Here you can see North America’s oldest operating naval clock, which was built in London, England, in 1767. It marks the landing site of Halifax’s first European settlers. Notice the golden weather vane atop the clock; it moves gently in the breeze that blows across the harbour. Observe this instrument or a nearby flag to determine from which direction the wind is blowing.
Halifax Harbour has been negatively affected by many forms of human-generated pollution. Although many creatures have adapted to the presence of humans in their habitat, many have not and can no longer be found living here.
Observe: Which of the following types of pollution you observe from where you’re standing.
- Oil or gas (from boats, cars, parking lots)
- Discarded food (from people, restaurants)
- Garbage (many types, such as tires, scrap metal, plastics)
- Sewage or drain debris
- Car and boat exhaust
- Smoke (from power plants, industry, buildings)
Marine life, such as sea turtles, can be harmed by litter and garbage discarded by humans.
The Underworld of Docks
GPS: N 44° 38.928′ W 63° 34.257
This is a great location to observe how marine biodiversity exists in urban environments that are heavily used and that, often, are polluted. Look into the shallow tidal area between the bridge and shore: from this elevated position, you can observe a variety of sea life.
Try your hand at drawing a few of the creatures you see in the waters.
Near Salter Street
GPS: N 44° 38.735′ W 63° 34.099′
Think about your adventure so far and how wildlife has formed a relationship with humans and their urban environment. The series of boardwalks and docks along the Halifax waterfront provides food and habitat for a number of animal species.
Many animals visible in the harbour scavenge our solid waste and live in the nooks and crannies of the wharf. Below is a list of creatures commonly seen along the Halifax waterfront. They are all adapted in some way to living with humans. Think about where each animal might live in the harbour, and match it up with its appropriate habitat.
- Gulls: These seabirds are able to survive almost anywhere. They eat fish and scavenge discarded food.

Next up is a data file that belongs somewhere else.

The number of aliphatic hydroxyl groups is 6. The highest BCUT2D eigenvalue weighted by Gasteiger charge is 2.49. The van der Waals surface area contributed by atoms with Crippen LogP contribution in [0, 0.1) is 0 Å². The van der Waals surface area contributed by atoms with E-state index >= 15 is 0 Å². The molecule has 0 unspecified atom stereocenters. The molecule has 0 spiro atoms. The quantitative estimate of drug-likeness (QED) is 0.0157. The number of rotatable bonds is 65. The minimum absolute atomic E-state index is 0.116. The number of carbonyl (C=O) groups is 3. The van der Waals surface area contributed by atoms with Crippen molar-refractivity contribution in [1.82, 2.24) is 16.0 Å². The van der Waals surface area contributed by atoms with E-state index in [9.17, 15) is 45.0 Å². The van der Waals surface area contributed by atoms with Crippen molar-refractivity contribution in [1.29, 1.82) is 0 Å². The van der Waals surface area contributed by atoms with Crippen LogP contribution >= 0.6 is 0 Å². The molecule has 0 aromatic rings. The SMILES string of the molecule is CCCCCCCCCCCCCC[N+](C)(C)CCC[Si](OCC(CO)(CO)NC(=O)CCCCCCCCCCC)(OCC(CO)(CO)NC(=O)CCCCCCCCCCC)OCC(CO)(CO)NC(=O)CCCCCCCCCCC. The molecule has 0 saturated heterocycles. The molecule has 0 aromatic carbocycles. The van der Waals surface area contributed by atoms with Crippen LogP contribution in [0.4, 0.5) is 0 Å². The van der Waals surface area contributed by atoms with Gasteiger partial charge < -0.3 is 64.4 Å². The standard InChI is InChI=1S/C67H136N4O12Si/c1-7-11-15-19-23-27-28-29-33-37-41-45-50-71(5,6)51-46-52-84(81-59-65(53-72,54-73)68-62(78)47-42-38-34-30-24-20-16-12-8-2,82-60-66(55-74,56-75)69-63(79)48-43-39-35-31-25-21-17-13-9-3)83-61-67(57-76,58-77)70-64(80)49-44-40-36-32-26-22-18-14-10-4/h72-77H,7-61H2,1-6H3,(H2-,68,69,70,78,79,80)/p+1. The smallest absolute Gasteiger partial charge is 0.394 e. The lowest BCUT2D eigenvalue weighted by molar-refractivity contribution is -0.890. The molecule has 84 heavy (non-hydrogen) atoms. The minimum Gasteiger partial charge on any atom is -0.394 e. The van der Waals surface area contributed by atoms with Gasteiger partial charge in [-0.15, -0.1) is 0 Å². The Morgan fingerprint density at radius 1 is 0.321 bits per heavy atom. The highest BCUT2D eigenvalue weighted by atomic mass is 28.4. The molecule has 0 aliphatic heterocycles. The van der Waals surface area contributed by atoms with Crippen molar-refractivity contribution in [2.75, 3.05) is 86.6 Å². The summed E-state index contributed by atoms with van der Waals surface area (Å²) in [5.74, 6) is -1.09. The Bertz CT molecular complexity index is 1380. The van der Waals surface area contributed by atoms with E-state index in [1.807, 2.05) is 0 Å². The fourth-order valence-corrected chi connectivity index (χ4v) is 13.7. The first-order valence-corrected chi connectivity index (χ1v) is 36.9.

- Harbour seals: These aquatic mammals eat fish and will often follow fishing vessels in search of food. They can also dive great distances under water.
- Norway rats: This invasive species was likely brought to Nova Scotia on board European ships. The Norway rat is a good swimmer, and can swim up to 24 metres under water at a time.
- Mink: This aquatic mammal is a relative of the otter. It hunts for fish and is commonly seen swimming in the harbour.
- Pigeons: This is a scavenger bird that is very common in urban areas throughout the world. Pigeons survive off of human waste, and are considered an invasive species.
- Under the dock: The water underneath the docks provides an aquatic habitat that is sheltered from sun, rain and wind.
- Open harbour: This deeper part of the harbour is not protected by human-made structures and is relatively teeming with boats, but is a good place to find fishes.
- Harbour rocks: These jagged stacks of rocks are full of holes and small tunnels. They provide the foundation for harbour wharfs and shelter for small mammals.
- Sewers and pipelines: Numerous pipes and sewers of many different shapes and sizes border the harbour.
- Wooden dock: The harbour boardwalk is popular with tourists and locals, both of whom provide good sources of leftover food for animals.